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About This Festival

BUKU—pronounced like the French word for “a lot”—is indeed a big deal, even if it’s a boutique event. Beginning in 2012, this annual two-day festival is a cool, eclectic tribute to New Orleans, and to today’s most progressive music genres and artists.

Progressive Performers & Crowds

Those who book tickets to BUKU are in for big performances put on by some of the leading names in EDM, hip-hop, and indie rock. Headliners in years past have included Avicii, David Guetta, Wiz Khalifa, Nas, Ellie Goulding, Explosions in the Sky, Kendrick Lamar, and the Flaming Lips. You’re as likely to see Primus performing in 3D as you are to enjoy the one-of-a-kind workings of lively local buskers.

The organizers, Winter Circle Productions, add stages each year, and the lineup always features loads of Grammy nominees in a variety of eclectic and forward-thinking genres, including New Orleans bounce music.

During its first year, BUKU did experience a few hiccups: long lines to get in, noise complaints from neighbors, and big-name deejays experiencing technical difficulties. But the crowds kept coming back, and the production values kept getting better.

These days, the crowd stays relatively intimate, since BUKU draws just about 14,000 attendees over its two days. Attendees are on the younger side—a fine mix of frat boys, hipsters, festival fans and music aficionados—who are all into having fun together and dancing quite a lot.

An Industrial Setting

Mardi Gras World, right on the Mississippi River in in New Orleans’ Warehouse District, is an ingenious location for a music festival: It’s where Mardi Gras floats are constructed, meaning that the music is set among bits and pieces of Carnival floats and props. The stages, too, have touches that bring elements of the city and space into the performances: There’s the dance party that goes on in the Back Alley. Along the railroad, there are trains whizzing by, and the Power Plant stage, so named for—you guessed it—a decrepit power plant providing the background scenery for the songs. As for the Ballroom, it’s a concert hall on the upscale side, where you can watch your favorite act from on high in the wraparound balcony. Yet another of the stages is right in the middle of a float-manufacturing warehouse. Not your typical fairgrounds, then.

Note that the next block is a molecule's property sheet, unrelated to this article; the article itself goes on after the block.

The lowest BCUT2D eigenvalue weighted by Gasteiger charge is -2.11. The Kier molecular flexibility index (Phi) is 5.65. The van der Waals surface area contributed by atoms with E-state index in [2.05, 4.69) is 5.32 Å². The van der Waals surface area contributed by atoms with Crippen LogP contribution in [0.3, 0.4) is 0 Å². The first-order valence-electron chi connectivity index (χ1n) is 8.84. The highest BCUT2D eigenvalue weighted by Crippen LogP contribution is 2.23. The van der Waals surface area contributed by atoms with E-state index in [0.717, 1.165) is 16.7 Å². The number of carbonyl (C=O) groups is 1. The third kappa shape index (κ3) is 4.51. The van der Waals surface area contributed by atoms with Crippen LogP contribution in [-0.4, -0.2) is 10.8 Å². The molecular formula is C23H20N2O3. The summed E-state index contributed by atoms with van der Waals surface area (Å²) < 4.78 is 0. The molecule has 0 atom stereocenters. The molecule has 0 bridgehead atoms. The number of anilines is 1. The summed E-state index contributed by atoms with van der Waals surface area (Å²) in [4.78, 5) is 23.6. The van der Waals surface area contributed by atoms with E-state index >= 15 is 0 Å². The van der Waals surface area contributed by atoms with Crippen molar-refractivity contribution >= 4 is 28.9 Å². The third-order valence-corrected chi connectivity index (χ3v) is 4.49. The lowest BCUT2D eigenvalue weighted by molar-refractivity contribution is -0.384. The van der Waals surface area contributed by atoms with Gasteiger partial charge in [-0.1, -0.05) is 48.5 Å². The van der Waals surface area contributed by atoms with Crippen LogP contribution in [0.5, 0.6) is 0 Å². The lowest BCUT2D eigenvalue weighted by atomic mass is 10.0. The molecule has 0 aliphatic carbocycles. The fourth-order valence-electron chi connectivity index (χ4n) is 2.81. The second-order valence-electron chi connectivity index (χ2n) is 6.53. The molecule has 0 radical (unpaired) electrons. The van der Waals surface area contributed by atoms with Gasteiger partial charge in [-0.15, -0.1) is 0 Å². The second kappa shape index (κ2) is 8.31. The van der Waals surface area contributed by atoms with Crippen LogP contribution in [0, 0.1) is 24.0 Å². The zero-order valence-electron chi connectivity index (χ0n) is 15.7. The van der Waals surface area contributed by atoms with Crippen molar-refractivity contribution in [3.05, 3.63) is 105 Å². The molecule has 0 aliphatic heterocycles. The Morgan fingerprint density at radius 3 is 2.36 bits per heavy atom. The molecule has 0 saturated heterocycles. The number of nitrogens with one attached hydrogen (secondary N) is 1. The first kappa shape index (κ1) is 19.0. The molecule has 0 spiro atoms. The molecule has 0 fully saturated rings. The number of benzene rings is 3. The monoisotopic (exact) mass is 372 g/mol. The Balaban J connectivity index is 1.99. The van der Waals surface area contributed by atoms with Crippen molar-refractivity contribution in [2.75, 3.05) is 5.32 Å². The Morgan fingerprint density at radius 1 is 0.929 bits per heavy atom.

The indoor and outdoor stages and the spaces in between all exude a party vibe that’s simultaneously industrial, artsy, and sassy.

Other elements providing atmospherics include an river barges floating busily by, the view of the skyline and the Crescent City Connection bridge, and the short stroll to the Big Easy’s legendary French Quarter.

Can't-Miss Art

The fact that BUKU is an art event is right in the name, even though people primarily think of it as a tunes fest. That being said, the art should not be missed. It’s a performance unto itself, with local and national artists of all stripes “doing” art right in front of you. Call it kinetic art or call it a live gallery, but it’s all up for the taking during silent auctions: Bid on a piece that you watched being created in real time, and don’t feel bad about the money you spend on it—it goes to charity.

Throughout the grounds, there are plenty of creative installations and exhibits, the signature one being the manic-looking and always-changing BUKU Graffiti Wall. You’ll also see sculptures, paintings, and pieces patched together out of a variety of other mediums, many of them interactive. In 2013, artists constructed “Fort BUKU” from reclaimed materials—it turned into a place for attendees to be while watching the musical performances.

NOLA-Style Food

The food at BUKU is classic NOLA fare and not at all what you’d typically find at a music fest—and we mean that in the best way possible. There’s everything you’d expect to eat along the Gulf Coast, from seafood to barbecue to Southwestern specialties to vegan offerings. Try the "womelettes" (a waffle-omelet combination) or the crepes, and for dessert, the cool, refreshing “snowballs." Bring your own Nalgene or Klean Kanteen: Free water stations let you fill up as often as you want.

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